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Unemployment numbers good for Obama -- but not good for much else

Unemployment numbers good for Obama -- but not good for much else

The chart above puts Obamanomics in its unpleasant historical context, in case anyone really needs to be reminded. But the terrifying thing is that the situation is far worse.

Take the news on unemployment. Yes, the United States added 120,000 jobs in November and the president will no doubt claim some victory – we’re getting out of a “ditch,” after all. The unemployment rate dropped to 8.6 percent from 9 percent and a broader unemployment rate from 16.2 percent to 15.6 percent. It is at its lowest level since August 2009. And revisions to previous months, we are told, point in a good direction.

The New York Times also assures me there are "Signs of Hope in Jobs Report; Unemployment Drops to 8.6%." So who am I to ask questions?

Hey, I'm not an economist. But the unemployment rate, though useful, seems to be an awfully overvalued metric. If the workforce is shrinking, then yes, the unemployment rate is likely to drop -- it should drop -- as well. Over the past month, labor force participation dropped from 64.2 to 64 percent. Americans are giving up the search for work as over 315,000 stopped looking searching in November alone. That’s a lot of people.

What would the unemployment rate look like if we had the same level of active workers as we did when the recession first struck? The American Enterprise Institute’s James Pethokoukis tweeted: “If labor force size was same as Oct., U-3 unemployment rate would be 8.9%; same as when Obama took office, 11%”. Eleven percent.

Apologies for my cynicism, but though the unemployment rate does not offer us the full story, politically speaking, it is an important political ingredient that could help President Obama -- the man who helped turn a recession into a new state of normal – win a deeply undeserved second term for a couple of reasons:

1- Unemployment rates will decline and the economy will look a lot healthier than it actually is to many less- informed voters. Everyday Americans don’t have the time to parse unemployment statistics – they just want to see the right trajectory. In the end, though, none of the underlying fundamental problems have changed.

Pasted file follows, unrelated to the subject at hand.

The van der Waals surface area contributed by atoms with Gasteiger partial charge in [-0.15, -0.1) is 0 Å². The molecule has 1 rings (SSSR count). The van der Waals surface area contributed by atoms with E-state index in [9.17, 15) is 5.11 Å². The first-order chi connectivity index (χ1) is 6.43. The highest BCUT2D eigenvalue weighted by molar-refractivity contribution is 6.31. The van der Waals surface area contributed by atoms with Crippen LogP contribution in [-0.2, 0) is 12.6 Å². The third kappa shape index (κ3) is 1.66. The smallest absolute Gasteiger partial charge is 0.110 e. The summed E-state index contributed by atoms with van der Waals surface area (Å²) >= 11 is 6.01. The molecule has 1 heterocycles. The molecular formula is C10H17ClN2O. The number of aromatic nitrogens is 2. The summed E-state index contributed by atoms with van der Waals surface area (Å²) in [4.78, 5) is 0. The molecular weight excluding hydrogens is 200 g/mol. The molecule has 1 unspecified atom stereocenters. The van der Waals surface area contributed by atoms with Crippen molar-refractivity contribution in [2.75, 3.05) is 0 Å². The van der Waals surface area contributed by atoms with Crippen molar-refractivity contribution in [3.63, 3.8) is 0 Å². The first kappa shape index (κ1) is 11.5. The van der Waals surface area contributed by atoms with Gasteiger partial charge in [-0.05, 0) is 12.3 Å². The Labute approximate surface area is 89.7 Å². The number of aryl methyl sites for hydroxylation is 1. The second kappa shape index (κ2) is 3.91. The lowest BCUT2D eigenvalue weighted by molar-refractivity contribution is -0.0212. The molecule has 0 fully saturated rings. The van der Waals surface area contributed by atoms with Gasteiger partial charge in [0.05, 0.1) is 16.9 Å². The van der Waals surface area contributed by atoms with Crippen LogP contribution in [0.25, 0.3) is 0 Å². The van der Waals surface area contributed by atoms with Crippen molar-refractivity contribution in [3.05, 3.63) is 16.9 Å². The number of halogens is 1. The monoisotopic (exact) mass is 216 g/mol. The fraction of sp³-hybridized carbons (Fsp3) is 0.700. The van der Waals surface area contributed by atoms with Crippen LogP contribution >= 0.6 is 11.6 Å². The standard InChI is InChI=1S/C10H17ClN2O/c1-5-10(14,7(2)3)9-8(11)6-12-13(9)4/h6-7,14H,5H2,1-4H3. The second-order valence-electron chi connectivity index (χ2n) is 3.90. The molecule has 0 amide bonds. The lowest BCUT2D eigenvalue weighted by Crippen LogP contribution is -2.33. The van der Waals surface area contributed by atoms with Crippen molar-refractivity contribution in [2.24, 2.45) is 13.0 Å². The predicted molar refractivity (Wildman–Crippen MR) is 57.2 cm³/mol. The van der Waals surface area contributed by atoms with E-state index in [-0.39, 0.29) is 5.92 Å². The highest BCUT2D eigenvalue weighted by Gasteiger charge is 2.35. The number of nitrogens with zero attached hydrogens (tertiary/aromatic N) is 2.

2- The more Americans drop out of the work force the more Americans will be tied to some form of government dependency, the lifeblood of progressive politics. We are already experiencing record number of citizens relying on government, and while progressives might find dependency moral and beneficial, it is a sure sign of an ailing nation.

And with all this going on, Democrats fix their moral focus on the populist “wealthy aren’t paying a fair share” canard because it latches onto populist anger and feeds the restive envy that some (still few) people feel during hard times. It's a play for votes not for economic growth. How does "askingpeople to "sacrifice just a little bit more" help create jobs?

Rather than thinking of ways to free up the wealthy so they can generate more profit and more self-sustaining jobs, the president peddles a public sector union-bailout "jobs" bill we can’t pay afford. A bill that would only continue to exacerbate the problems that state governments face. Rather than allow the economy to move forward -- or anywhere, actually -- we continue to bail out rotten institutions, regulatory expansion and now we're just sitting around waiting for another election.

All in all, pretty depressing for “good news.”


Follow @davidharsanyi.

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